Cover photo of Eliberto Cruz Jacobo, credit to Riverside County Sheriff’s Department. 5 minute read.
When it comes to porn and sex trafficking, secrecy and lies fuel these huge, toxic multi-billion dollar global industries. We’re all about breaking up taboos and changing the conversation from secrets and shame to openness and honesty, and that starts in every one of our communities. And one conversation may not seem like a big deal, but it can start a ripple effect of change and action that can make a visible dent on these issues and change the world in the process.
That’s exactly what happened at one high school in California recently, after what was supposed to be a normal school presentation on human trafficking. When the talk was over, a couple of female students opened up, detailing their experiences of being messaged on Facebook by a woman attempting to recruit them into doing sex acts for money—sex trafficking, in other words.
Their tip proved to be a bigger deal for them and a bigger win for the anti-trafficking cause than anyone could have expected.
One tip, one big catch
When these two high school students spoke up, their tip sparked a full-on investigation by authorities that revealed about 70 potential victims within the course of just one year in Riverside County, California. As it turns out, the “woman” named “Marlissa Garcia” who reached out to these potential victims, a lot of them minors, wasn’t exactly who she portrayed herself to be.
“Marlissa” was actually 46-year-old Eliberto Cruz Jacobo from Hemet, in just one of his fake online identities used to recruit young women and young girls for commercial sex acts. And if that wasn’t disturbing enough, the commercial sex acts he was recruiting for were often with himself. Unfortunately, he was successful in exploiting some of the girls he reached out to. Not cool, and not okay.
According to the news report by local reporter Katie Widner, Jacobo went on trial, facing “62 felony counts, including human trafficking of a minor, inducing or persuading a minor to engage in a commercial sex act, statutory rape and possession of child pornography.” He was convicted on all counts, and sentenced to more than 122 years in prison for his crimes.
Unfortunately, cases like this happen way more often than many people believe.
A rare victory
While it’s a relief that this investigation has been so effective, it’s not always the case. As Kristen Dolan, an anti-human trafficking director of SafeHouse of the Desert, said in a report, “It’s hard to get them and prosecute them in the way that we need to because there’s so much investigation that’s involved and it’s happening so often.”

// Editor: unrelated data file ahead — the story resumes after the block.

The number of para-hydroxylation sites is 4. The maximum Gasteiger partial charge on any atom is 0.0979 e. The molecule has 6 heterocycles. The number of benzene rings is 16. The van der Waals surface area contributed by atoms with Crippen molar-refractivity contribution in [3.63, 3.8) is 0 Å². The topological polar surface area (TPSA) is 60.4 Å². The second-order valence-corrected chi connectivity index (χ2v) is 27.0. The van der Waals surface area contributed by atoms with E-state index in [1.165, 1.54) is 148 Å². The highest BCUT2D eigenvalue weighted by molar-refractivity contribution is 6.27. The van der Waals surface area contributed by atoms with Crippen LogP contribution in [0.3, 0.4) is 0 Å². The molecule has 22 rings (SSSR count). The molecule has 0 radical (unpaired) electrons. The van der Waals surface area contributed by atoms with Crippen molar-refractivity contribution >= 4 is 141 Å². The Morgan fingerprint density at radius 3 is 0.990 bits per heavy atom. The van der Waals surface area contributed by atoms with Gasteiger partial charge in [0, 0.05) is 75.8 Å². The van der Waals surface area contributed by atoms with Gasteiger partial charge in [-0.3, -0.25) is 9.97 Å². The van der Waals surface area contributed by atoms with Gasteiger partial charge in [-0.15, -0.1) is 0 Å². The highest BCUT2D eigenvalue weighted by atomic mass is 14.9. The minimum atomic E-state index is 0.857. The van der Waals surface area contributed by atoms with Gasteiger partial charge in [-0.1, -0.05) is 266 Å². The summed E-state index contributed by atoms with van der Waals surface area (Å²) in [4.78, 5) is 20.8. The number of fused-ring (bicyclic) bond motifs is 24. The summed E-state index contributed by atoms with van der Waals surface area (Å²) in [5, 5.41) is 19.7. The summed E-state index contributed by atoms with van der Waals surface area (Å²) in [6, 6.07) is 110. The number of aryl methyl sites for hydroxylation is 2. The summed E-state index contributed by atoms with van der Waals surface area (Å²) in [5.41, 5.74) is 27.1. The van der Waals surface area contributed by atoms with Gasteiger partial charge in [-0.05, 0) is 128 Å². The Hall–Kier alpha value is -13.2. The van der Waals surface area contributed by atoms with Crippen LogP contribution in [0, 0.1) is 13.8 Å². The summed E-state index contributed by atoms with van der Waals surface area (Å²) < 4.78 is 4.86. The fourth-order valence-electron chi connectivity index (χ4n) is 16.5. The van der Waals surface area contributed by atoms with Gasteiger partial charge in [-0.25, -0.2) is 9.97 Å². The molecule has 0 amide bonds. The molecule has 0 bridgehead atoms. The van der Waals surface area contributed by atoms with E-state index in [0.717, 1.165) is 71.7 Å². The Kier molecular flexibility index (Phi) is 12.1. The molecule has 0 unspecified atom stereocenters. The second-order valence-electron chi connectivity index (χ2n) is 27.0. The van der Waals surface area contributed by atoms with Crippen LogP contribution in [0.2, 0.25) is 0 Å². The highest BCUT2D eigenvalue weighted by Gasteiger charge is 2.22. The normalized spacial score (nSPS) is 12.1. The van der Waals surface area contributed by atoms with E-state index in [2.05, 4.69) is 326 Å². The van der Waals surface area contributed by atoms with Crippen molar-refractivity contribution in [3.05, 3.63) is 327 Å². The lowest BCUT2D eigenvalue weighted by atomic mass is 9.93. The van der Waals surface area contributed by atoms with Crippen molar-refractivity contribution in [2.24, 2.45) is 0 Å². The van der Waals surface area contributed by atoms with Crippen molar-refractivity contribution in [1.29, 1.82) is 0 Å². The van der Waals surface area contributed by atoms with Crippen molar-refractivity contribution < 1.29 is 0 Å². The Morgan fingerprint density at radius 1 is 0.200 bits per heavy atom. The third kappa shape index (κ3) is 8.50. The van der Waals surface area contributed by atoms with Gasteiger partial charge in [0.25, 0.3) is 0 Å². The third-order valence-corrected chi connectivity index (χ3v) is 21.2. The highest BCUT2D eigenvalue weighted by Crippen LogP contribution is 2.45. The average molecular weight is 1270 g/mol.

This shines a light on how absolutely helpful and important it is to speak up and speak out, especially if you have any suspicious interaction with someone you don’t know, in person or online. And as social media continues to be our generation and the next’s main form of communication, it’s essential that we’re continuously on the lookout for anyone or anything that doesn’t seem right.
The truth is, sex trafficking is everywhere, including the porn industry. Obviously, human trafficking is an underground business, making firm statistics hard to come by, but the facts in cases that do come to light are chilling. For example, in 2011, two Miami men were found guilty of spending five years luring women into a human trafficking trap. They would advertise modeling roles, then when women came to try out, they would drug them, kidnap them, rape them, videotape the violence, and sell it to pornography stores and businesses across the country. 
That same year a couple in Missouri was charged with forcing a mentally handicapped girl to produce porn for them by beating, whipping, suffocating, electrocuting, drowning, mutilating, and choking her until she agreed. One of the photos they forced her to make ended up on the front cover of a porn publication owned by Hustler Magazine Group. 
Those cases are only the tip of the iceberg; many more like them exist, and for each victim discovered, countless others suffer in silence. 
Still, others are victimized by being forced into the commercial sex world—AKA sex trafficking—like what could have happened to the high school two girls in Riverside, California.
If there’s one thing that always hits home with every human trafficking story we hear, it’s that no community is immune. This is a widespread problem that happens not just in big cities, but in neighborhoods and towns all across the world. Sex trafficking is a global issue in local communities, and it’s up to us to speak out when we see something that isn’t okay.
As porn is becoming more normalized, and as sex traffickers are finding new ways to lure victims into exploitation, these issues should be openly talked about in middle schools, junior highs, and high schools. We need to expose not only the dangerous world of human trafficking, but also the link of how porn fuels trafficking and how the two are inseparably connected.
That’s where we come in.
School presentations can be empowering and powerful for individuals wanting to learn about the harmful effects of porn for themselves, their relationships and in their communities. As these discussions and presentations help de-stigmatize the conversation on the harmful effects of porn, and the local crisis of human trafficking, you never know what can happen to help combat sex slavery. Except, in this case, we do know—conversation starts here, with each one of us opening up and taking a stand. We CAN do something about it. And that is extremely empowering.
Bring us to you!
Bring Fight The New Drug to your school assembly or event to shed light on how porn can hurt, harm and victimize yourself and others.